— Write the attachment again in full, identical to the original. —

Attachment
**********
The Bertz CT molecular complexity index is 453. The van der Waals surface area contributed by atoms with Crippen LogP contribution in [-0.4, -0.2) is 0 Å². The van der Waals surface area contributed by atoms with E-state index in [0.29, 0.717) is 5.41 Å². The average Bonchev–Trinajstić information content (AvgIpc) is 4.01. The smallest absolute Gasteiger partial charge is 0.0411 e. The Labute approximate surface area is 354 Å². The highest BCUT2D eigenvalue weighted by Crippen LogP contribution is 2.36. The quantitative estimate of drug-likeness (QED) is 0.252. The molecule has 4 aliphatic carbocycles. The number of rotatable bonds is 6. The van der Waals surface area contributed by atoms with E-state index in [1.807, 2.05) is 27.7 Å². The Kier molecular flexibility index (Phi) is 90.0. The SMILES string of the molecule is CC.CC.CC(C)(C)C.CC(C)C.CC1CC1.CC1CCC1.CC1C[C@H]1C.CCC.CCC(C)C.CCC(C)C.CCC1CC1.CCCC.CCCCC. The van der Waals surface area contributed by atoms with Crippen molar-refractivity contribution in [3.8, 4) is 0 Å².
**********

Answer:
The Bertz CT molecular complexity index is 453. The van der Waals surface area contributed by atoms with Crippen LogP contribution in [-0.4, -0.2) is 0 Å². The van der Waals surface area contributed by atoms with E-state index in [0.29, 0.717) is 5.41 Å². The average Bonchev–Trinajstić information content (AvgIpc) is 4.01. The smallest absolute Gasteiger partial charge is 0.0411 e. The Labute approximate surface area is 354 Å². The highest BCUT2D eigenvalue weighted by Crippen LogP contribution is 2.36. The quantitative estimate of drug-likeness (QED) is 0.252. The molecule has 4 aliphatic carbocycles. The number of rotatable bonds is 6. The van der Waals surface area contributed by atoms with E-state index in [1.807, 2.05) is 27.7 Å². The Kier molecular flexibility index (Phi) is 90.0. The SMILES string of the molecule is CC.CC.CC(C)(C)C.CC(C)C.CC1CC1.CC1CCC1.CC1C[C@H]1C.CCC.CCC(C)C.CCC(C)C.CCC1CC1.CCCC.CCCCC. The van der Waals surface area contributed by atoms with Crippen molar-refractivity contribution in [3.8, 4) is 0 Å².